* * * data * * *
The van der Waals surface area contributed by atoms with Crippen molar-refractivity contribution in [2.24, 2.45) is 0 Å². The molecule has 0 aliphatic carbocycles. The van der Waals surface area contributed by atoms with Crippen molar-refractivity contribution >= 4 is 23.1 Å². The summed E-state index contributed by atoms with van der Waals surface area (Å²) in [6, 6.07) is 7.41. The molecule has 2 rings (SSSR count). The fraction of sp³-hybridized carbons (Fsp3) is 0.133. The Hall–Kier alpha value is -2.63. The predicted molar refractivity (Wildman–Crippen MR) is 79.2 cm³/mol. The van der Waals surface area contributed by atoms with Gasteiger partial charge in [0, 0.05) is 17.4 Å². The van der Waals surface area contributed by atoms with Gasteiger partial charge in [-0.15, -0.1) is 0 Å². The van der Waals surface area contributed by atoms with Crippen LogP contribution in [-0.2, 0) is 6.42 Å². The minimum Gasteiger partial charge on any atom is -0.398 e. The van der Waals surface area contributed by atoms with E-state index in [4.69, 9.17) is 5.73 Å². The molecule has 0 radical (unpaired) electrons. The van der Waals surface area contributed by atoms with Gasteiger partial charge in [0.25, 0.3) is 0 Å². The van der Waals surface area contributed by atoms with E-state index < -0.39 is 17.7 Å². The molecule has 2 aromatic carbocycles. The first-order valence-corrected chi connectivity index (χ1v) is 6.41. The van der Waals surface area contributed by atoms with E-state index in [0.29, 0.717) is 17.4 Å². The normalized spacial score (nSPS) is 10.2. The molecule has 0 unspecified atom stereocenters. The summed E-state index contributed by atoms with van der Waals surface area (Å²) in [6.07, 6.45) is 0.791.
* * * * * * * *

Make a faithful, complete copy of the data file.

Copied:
The van der Waals surface area contributed by atoms with Crippen molar-refractivity contribution in [2.24, 2.45) is 0 Å². The molecule has 0 aliphatic carbocycles. The van der Waals surface area contributed by atoms with Crippen molar-refractivity contribution >= 4 is 23.1 Å². The summed E-state index contributed by atoms with van der Waals surface area (Å²) in [6, 6.07) is 7.41. The molecule has 2 rings (SSSR count). The fraction of sp³-hybridized carbons (Fsp3) is 0.133. The Hall–Kier alpha value is -2.63. The predicted molar refractivity (Wildman–Crippen MR) is 79.2 cm³/mol. The van der Waals surface area contributed by atoms with Gasteiger partial charge in [0, 0.05) is 17.4 Å². The van der Waals surface area contributed by atoms with Gasteiger partial charge in [-0.15, -0.1) is 0 Å². The van der Waals surface area contributed by atoms with Crippen LogP contribution in [-0.2, 0) is 6.42 Å². The minimum Gasteiger partial charge on any atom is -0.398 e. The van der Waals surface area contributed by atoms with E-state index in [4.69, 9.17) is 5.73 Å². The molecule has 0 radical (unpaired) electrons. The van der Waals surface area contributed by atoms with Gasteiger partial charge in [0.25, 0.3) is 0 Å². The van der Waals surface area contributed by atoms with E-state index < -0.39 is 17.7 Å². The molecule has 2 aromatic carbocycles. The first-order valence-corrected chi connectivity index (χ1v) is 6.41. The van der Waals surface area contributed by atoms with E-state index in [0.29, 0.717) is 17.4 Å². The normalized spacial score (nSPS) is 10.2. The molecule has 0 unspecified atom stereocenters. The summed E-state index contributed by atoms with van der Waals surface area (Å²) in [6.07, 6.45) is 0.791.